Hot answers tagged manipulation
You could try the great brick separator. Designed for this it's probably your best bet.
A 1x1x5 brick has enough leverage to remove most jumper plates. Apply pressure to the top of the brick and pull or push away from the length of the jumper plate. Even a 1x1 brick works in certain cramped places, although It doesn't provide as much leverage.
I reproduced the problem and got the axle out using a sculpting tool (similar to an awl). It's a sharp metal point made out of hard metal. Soft metal will actually bend (believe me I tried three tools). I insert the point in the space left by the axle groove and pried the axle out. The point of the tool is against the axle while the body of the tools is ...
I normally use two big bricks: one on the top and one at the bottom. Then you push down while rotating.
I'll try to show how I'd do this using a 2x12 plate (or something similar). Imagine you're looking at it from the side: _n_n_n_n_n_n_n_n_n_n_n_n_ --> Pull | narrow, long plate _n_ | jumper plate _n_n_n_n_n_n_ | baseplate n = stud Just attach a plate or brick to the top of ...
There's the great LEGO Brick Separator that can be bought in the LEGO Online Shop: i love this thing, it's just great if you want to take care of your nails and teeth.
Or you could use, guess what, a new brick separator: I just noticed this one appearing on BrickLink and have no idea in what set it will come out, or if it will be sold separately, or if it will work with jumpers.
In addition to the Brick Separator, there are some parts that work well for this Original here.
the best way i found out till now is to get them of as good as possible with your nails or a plastic-knife (i wouldn't recommend to use metal knifes or razorblades - if you do, be careful to avoid scratching the bricks surface) and then remove the remaining glue with: pure alcohol or glass cleaner cheap hairspay (spray 2-3 seconds from very close distance ...
Often in these cases, I have been able to flex the plate the piece is on a little. This allows you to get a fingernail or small tool under the lip of the thing in the middle of the larger plate. If you don't flex too much, you won't do any permanent damage to it.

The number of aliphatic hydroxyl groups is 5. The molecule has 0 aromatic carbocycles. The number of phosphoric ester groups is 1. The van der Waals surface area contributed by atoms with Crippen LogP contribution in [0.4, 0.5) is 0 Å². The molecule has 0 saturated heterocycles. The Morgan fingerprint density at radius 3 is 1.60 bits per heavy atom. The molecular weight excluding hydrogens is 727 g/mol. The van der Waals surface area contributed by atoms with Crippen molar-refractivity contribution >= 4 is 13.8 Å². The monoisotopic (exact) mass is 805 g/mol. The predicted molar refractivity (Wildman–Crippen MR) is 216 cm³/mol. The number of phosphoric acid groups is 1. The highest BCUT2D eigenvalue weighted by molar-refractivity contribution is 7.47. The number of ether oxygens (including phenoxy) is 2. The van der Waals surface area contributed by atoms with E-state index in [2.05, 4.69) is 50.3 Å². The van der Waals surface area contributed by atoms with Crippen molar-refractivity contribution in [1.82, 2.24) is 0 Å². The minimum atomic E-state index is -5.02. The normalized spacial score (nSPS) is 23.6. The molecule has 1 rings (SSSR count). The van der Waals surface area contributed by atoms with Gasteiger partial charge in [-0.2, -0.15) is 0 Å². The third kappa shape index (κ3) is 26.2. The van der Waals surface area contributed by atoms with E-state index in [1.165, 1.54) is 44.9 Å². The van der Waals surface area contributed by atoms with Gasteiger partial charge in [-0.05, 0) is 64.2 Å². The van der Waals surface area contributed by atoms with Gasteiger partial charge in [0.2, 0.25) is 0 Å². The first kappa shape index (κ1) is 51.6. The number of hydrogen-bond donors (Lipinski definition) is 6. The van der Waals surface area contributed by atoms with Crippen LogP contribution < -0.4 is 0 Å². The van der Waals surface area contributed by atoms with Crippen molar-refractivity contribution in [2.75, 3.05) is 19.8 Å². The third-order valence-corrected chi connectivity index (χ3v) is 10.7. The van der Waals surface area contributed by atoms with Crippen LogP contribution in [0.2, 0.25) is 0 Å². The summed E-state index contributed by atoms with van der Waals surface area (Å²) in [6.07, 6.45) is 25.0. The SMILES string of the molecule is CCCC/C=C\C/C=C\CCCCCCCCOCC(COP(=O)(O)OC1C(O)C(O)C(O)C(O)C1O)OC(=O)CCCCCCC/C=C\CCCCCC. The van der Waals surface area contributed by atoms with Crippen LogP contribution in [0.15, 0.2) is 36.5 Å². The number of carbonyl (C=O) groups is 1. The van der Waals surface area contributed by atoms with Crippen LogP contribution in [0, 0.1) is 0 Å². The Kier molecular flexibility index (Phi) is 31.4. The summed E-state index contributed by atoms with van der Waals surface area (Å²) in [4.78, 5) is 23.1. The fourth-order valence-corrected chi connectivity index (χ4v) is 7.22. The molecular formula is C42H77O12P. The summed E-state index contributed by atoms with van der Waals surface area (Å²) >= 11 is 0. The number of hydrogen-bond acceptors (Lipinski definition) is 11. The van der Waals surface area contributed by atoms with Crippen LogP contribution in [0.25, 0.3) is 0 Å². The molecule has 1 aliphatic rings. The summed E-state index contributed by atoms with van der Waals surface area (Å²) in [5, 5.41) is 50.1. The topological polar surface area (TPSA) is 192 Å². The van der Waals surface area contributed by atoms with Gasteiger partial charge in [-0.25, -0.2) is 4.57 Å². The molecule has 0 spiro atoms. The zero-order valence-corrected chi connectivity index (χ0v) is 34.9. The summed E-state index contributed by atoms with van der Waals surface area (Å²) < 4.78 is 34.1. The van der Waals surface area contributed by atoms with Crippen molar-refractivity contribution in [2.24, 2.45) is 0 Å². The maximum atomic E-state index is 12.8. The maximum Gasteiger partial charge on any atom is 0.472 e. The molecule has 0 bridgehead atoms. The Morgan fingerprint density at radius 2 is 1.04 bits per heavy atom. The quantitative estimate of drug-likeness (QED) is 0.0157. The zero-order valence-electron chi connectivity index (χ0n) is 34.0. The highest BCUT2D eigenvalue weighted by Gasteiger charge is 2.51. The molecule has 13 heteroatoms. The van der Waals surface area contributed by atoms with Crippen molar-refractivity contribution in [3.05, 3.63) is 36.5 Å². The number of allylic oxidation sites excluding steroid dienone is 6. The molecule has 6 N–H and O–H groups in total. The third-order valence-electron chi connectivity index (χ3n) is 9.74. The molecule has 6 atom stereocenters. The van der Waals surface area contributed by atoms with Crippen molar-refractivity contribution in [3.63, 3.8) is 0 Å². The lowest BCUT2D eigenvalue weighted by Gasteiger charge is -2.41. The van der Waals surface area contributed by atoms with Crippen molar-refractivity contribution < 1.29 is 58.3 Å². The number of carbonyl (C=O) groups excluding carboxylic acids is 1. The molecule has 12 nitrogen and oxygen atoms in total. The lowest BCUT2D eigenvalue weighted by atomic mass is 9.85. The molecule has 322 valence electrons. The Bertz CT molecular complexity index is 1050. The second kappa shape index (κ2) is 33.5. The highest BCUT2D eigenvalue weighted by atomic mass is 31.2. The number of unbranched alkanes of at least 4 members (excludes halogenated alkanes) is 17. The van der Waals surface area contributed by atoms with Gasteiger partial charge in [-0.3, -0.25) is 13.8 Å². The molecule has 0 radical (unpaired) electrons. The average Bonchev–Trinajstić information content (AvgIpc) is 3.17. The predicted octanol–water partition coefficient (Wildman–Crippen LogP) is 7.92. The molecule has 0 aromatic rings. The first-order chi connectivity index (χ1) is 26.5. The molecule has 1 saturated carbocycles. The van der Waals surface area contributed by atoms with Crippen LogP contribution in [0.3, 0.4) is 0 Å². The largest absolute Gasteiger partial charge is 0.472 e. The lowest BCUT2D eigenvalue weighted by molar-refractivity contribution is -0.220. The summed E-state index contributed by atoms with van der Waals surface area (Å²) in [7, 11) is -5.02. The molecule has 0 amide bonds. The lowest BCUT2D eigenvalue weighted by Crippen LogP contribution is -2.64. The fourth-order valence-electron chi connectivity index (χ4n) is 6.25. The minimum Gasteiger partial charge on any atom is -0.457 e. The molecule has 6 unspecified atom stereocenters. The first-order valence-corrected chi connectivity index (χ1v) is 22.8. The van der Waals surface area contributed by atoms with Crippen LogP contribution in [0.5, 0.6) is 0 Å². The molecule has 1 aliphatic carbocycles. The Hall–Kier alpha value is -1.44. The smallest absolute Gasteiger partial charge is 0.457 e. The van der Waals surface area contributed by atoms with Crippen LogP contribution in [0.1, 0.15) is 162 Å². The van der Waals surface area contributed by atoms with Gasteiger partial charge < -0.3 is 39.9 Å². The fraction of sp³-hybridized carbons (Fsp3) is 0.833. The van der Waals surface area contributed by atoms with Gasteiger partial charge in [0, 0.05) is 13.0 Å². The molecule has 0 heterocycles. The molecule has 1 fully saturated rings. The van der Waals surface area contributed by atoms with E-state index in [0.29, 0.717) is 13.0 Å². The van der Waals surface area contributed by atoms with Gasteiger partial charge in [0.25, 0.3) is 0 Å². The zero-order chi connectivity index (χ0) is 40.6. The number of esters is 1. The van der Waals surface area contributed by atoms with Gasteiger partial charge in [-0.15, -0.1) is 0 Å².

In most cases it's best to to pry a brick by it's length (the bricks longest side). The base of the hinge brick can be removed with a crowbar. The crowbar brick is fairly new and exists only in a few sets but I consider it to be the most versatile. There are many other minifig utensils that can be helpful in removing different types of bricks: ...
I performed my own experiments to determine which methods work by randomly applying three stickers (which are similar to the stickers that come in LEGO sets) onto a simple brick wall. Using my finger nails to peel the stickers worked well. This is how I've always removed stickers and in my experience, I haven't had any problems doing so. Heating the ...
Best to remove as much as you can by mechanical means (plastic spatula/fingernail, nothing harder unless you like scratching your bricks) then use some 'Sticky Stuff Remover' to get the sticky residue off. This stuff works on just about anything without leaving a mark, Lego is made from ABS and will not be affected by it.
Use the new Jumper Tile 2.0 instead! Easier to remove! Comes in many1 colors2! Advanced features3! Comes in many colours4! Lighter than the old, clumsy version! Don't wait, contact your closest LEGO reseller to upgrade your collection of obsolete jumpers to new, shiny ones! 1. Three. 2. U.S. version only. 3. The same as Jumper 1.0, plus Easier removal 4. ...
I use a fingernail most times, or a guitar pick if the bricks are stuck too firmly.
I (and my sons) use a plastic knife designed for children. We found ours in IKEA (larger bricks for houses) I have also used this lego tool with moderate success